St. Vincent stands against cancel culture: 'Nobody’s perfect and people make mistakes'

'I don’t know who among us has lived a flawless life'
Annie Clark - St. Vincent
Photo credit Getty Images
By , Audacy

Annie Clark, better known as artist St. Vincent, is speaking her opinion on the topic of "cancel culture," the somewhat new phenomenon of public shaming coupled with an attempt to destroy a person's livelihood and/or social standing.

In a new interview with NME, Clark feels the advent of social media has brought on a "cruelty" she witnessed firsthand growing up in Texas where religion was “the predominant mythology of the place.” Adding that those who put themselves across as spiritual were often the most unsympathetic, she sees similar underhanded tactics being employed today. "I have a real knee-jerk reaction to that," she admits.

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Continuing her thought Annie says, "I don’t know who among us has lived a flawless life. Find me the person who has lived a flawless life, or a life without struggle. I don’t think that’s possible." Although the argument has been made, (just ask Sharon Osbourne) that actions and words should have consequences, especially for those in the public sphere who hold immense influence over their listeners and viewers.

Veering into territory that we can all agree with, Clark feels technology created by humans should ultimately help us live better, more fulfilling lives in the longterm, not create divisions and strife. "We’re in a strange time where there’s a lot of new information," she says, "and we need to be able to integrate it in a way that causes less human suffering, [rather] than more.”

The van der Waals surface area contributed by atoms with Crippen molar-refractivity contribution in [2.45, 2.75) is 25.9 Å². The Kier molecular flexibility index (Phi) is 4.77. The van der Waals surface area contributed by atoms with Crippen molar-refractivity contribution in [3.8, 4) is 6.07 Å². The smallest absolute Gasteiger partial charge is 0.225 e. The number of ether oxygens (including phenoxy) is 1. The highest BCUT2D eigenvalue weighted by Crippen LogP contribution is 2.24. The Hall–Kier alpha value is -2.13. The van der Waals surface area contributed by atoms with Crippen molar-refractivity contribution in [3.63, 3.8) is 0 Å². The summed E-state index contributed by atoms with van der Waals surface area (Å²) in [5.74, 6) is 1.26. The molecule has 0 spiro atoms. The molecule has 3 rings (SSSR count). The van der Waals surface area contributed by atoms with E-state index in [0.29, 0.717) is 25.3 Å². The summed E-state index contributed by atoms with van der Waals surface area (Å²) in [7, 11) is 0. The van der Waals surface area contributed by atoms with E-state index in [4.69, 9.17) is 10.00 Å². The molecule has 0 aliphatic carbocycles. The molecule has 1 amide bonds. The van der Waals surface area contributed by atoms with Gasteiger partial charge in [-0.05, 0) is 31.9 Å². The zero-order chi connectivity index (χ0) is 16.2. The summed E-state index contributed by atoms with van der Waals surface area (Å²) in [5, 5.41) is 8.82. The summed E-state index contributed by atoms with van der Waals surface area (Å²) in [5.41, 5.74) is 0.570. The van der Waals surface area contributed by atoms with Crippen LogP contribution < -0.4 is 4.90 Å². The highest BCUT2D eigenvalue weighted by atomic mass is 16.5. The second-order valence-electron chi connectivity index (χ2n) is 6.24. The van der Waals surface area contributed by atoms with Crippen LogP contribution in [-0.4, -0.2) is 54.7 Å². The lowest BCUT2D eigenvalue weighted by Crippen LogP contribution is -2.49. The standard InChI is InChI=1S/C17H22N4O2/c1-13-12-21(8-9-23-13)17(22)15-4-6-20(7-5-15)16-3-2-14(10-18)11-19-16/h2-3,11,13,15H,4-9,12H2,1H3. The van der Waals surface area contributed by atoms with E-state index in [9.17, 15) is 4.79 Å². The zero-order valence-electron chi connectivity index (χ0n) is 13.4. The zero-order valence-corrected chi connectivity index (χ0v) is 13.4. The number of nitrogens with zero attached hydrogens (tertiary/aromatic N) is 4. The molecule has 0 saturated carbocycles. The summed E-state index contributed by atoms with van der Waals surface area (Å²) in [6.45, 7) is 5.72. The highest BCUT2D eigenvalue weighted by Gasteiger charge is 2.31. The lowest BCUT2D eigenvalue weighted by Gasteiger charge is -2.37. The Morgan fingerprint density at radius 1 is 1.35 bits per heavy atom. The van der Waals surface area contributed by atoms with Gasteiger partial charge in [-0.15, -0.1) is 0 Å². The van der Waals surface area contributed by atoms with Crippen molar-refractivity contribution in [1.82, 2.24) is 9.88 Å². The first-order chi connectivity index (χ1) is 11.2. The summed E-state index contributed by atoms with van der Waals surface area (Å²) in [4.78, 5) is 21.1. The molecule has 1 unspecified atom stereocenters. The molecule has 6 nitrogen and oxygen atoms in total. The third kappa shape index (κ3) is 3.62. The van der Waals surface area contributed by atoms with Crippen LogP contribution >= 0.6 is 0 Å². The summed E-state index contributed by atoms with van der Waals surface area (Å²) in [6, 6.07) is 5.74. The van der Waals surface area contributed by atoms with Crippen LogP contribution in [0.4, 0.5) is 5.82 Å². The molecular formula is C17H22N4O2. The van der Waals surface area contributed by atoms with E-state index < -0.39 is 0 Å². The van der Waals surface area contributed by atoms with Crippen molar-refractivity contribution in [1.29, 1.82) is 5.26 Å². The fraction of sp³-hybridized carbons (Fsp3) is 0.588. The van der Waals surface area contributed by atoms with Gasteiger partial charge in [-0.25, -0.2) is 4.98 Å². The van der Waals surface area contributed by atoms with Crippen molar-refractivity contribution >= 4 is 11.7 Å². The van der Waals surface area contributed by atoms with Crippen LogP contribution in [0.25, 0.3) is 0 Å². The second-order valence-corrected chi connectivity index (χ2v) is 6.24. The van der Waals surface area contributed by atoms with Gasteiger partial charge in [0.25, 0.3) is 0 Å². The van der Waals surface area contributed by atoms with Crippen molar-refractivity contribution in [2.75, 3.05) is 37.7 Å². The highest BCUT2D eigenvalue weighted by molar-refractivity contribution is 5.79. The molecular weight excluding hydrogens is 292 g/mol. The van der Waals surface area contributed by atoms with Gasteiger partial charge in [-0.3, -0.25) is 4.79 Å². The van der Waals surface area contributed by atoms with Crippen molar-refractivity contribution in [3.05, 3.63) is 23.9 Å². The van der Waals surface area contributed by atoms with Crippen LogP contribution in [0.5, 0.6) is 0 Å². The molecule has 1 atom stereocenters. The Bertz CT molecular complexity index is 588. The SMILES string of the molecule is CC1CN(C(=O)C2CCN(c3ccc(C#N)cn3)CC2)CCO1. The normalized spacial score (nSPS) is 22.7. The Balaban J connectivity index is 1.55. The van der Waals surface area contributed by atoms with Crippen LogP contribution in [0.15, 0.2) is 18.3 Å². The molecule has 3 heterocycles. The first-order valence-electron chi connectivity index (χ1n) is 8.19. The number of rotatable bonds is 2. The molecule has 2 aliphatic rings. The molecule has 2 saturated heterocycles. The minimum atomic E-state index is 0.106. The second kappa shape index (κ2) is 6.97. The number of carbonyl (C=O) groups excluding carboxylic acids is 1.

After teasing a new album was "locked and loaded" at the end of 2020 and the previous release of her single "Pay Your Way In Pain" earlier this year, it looks like her forthcoming record Daddy's Home is beginning to take shape. The second offering, "The Melting Of The Sun," and a trippy new video to go along with it has officially arrived.

The album, she says, takes inspiration from her experience in dealing with the nine-year imprisonment of her father and subsequent release following his role in a stock manipulation scheme. "I wanted to tell stories of flawed people doing their best to survive, and write about the human condition with humor, compassion, and a lack of judgement," she tells NME. "Nobody’s perfect and people make mistakes, and people can transform, and people can change. If we don’t think that’s possible, then I don’t know what we’re doing."

In her 2020 travels, St. Vincent also found time to make and score a movie, The Nowhere Inn, a mockumentary/thriller with friend and Portlandia / Sleater-Kinney founder Carrie Brownstein which she spoke about recently (as well as the new album and future music) on Audacy's New Arrivals.

Look for her seventh studio album, Daddy's Home, scheduled to hit shelves and streaming services on May 14.

WATCH MORE: From plays to weed, how bands like The Killers and Green Day got their name

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